But the defence counsel pointed out that on Sept 26, the judge hearing arguments on a plea for permanent exemption said that a day’s exemption may be granted to Mr Sharif in case of an emergency.
Thereafter, the court exempted Mr Sharif from appearing on Monday, but fixed Oct 13 for his indictment. The judge also barred Capt Safdar from all foreign travel without the court’s approval.
When the lawmaker from Manshera entered, the judge was not present in the courtroom. Taking advantage of this, an over-enthusiastic lawyer tried to raise a slogan, but was immediately snubbed by PML-N lawyers, who advised him to observe decorum.
During the hearing, the courtroom became so overcrowded that cabinet minister Daniyal Aziz began to feel claustrophobic.
Amjad Pervez, counsel for Capt Safdar, requested the judge to release his client against surety bonds. But this was opposed by NAB prosecutor Afzal Qureshi, who argued that under Section 9-B of the National Accountability Ordinance (NAO), an accused arrested under the schedule of offences could only apply for bail before a two-member division bench of the high court.
But Mr Pervez contended that Capt Safdar was not arrested under the schedule of offences, rather was taken into custody on the order of the accountability judge.
The counsel maintained that NAB chairman was the only authority who could issue arrest warrants in connection with schedule offences. But when the prosecution confirmed that its chairman had not issued arrest warrants for Capt Safdar, the judge ordered the defendant to submit surety bonds worth Rs5 million.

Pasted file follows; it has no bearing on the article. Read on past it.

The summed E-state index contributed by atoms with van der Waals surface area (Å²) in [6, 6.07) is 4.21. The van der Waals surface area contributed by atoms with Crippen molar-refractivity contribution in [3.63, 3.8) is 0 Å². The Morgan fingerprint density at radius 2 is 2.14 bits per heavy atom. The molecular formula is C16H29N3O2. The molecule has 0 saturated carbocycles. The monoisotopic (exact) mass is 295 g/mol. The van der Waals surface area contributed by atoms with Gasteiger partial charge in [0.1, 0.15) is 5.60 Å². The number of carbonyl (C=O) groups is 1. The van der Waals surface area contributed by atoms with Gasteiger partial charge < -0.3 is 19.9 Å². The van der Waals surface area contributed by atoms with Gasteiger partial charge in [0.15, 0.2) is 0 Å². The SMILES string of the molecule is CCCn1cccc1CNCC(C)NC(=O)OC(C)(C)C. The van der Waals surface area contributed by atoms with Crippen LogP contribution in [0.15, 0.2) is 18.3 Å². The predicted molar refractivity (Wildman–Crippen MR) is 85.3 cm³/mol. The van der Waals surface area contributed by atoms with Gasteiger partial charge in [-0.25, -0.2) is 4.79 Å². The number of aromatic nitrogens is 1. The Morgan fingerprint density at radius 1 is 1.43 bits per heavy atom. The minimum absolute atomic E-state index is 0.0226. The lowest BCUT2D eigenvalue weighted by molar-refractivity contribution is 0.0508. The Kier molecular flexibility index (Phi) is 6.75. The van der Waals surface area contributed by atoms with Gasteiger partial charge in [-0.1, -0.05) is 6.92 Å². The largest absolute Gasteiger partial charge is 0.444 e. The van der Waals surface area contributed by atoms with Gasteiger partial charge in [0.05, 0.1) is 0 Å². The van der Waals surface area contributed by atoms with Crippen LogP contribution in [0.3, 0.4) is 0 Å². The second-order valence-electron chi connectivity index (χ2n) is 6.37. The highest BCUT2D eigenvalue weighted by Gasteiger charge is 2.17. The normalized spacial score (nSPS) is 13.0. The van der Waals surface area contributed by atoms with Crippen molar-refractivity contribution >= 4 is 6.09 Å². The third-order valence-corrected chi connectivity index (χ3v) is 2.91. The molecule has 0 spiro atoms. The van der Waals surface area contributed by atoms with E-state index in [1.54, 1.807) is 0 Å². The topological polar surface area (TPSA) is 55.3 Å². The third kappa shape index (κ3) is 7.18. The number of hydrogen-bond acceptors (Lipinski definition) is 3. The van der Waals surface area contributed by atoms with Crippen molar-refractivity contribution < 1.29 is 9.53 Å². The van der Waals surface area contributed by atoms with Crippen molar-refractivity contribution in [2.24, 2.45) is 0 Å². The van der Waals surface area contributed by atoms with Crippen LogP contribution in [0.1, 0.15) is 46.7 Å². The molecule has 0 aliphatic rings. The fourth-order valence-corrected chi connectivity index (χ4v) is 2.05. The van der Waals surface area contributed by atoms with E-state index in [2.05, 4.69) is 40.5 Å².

Up to this point, Ms Sharif seemed visibly worried. When arguments concluded, a court reporter standing next to Tariq Fazal Chaudhry explained that Capt Safdar had been granted bail. The state minister then relayed the information to Ms Sharif, who became visibly relaxed upon hearing the news.
The court also directed Ms Sharif to submit surety bonds worth Rs5m.
Maryam’s press talk
Addressing the media outside the courtroom, Ms Sharif said that despite having serious reservations, her family had joined the process initiated for their accountability.
She said that in addition to politicians, those who had turned the law and Constitution into a joke are equally liable to be held accountable.
Reiterating that the cases against the Sharif family were politically motivated, she said her father had bowed before the courts, while she was put in the dock and her husband was arrested.
But those who disrespected the courts and absconded were holding political processions and appearing before other courts.
She said that when those charged with administering justice become a party in a case, what could be expected of them.
Talking about the appearance of her brothers Hussain and Hassan Nawaz, she said that they were independent in their decisions and that as non-resident Pakistanis, were not subject to local laws for the time being.
Published in Dawn, October 10th, 2017